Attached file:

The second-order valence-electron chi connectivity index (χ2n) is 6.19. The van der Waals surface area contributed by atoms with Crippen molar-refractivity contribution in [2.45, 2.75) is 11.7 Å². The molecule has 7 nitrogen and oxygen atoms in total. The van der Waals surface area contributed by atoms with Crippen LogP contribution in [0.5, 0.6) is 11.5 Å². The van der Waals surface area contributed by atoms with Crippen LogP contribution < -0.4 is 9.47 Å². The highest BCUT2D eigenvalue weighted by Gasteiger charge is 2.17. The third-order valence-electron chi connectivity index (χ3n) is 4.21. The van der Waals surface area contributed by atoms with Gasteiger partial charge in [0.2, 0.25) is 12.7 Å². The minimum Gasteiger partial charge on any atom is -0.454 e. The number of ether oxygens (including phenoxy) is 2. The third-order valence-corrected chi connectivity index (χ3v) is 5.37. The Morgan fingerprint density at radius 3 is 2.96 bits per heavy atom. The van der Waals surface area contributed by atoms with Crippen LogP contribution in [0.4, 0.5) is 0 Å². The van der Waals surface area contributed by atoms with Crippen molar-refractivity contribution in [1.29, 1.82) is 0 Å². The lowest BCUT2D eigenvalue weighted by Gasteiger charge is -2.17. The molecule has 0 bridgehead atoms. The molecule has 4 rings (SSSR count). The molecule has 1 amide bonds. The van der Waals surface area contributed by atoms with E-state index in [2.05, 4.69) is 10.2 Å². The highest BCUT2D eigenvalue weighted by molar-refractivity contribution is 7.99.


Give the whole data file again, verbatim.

The second-order valence-electron chi connectivity index (χ2n) is 6.19. The van der Waals surface area contributed by atoms with Crippen molar-refractivity contribution in [2.45, 2.75) is 11.7 Å². The molecule has 7 nitrogen and oxygen atoms in total. The van der Waals surface area contributed by atoms with Crippen LogP contribution in [0.5, 0.6) is 11.5 Å². The van der Waals surface area contributed by atoms with Crippen LogP contribution < -0.4 is 9.47 Å². The highest BCUT2D eigenvalue weighted by Gasteiger charge is 2.17. The third-order valence-electron chi connectivity index (χ3n) is 4.21. The van der Waals surface area contributed by atoms with Gasteiger partial charge in [0.2, 0.25) is 12.7 Å². The minimum Gasteiger partial charge on any atom is -0.454 e. The number of ether oxygens (including phenoxy) is 2. The third-order valence-corrected chi connectivity index (χ3v) is 5.37. The Morgan fingerprint density at radius 3 is 2.96 bits per heavy atom. The van der Waals surface area contributed by atoms with Crippen LogP contribution in [0.4, 0.5) is 0 Å². The van der Waals surface area contributed by atoms with Crippen molar-refractivity contribution in [1.29, 1.82) is 0 Å². The lowest BCUT2D eigenvalue weighted by Gasteiger charge is -2.17. The molecule has 0 bridgehead atoms. The molecule has 4 rings (SSSR count). The molecule has 1 amide bonds. The van der Waals surface area contributed by atoms with E-state index in [2.05, 4.69) is 10.2 Å². The highest BCUT2D eigenvalue weighted by molar-refractivity contribution is 7.99.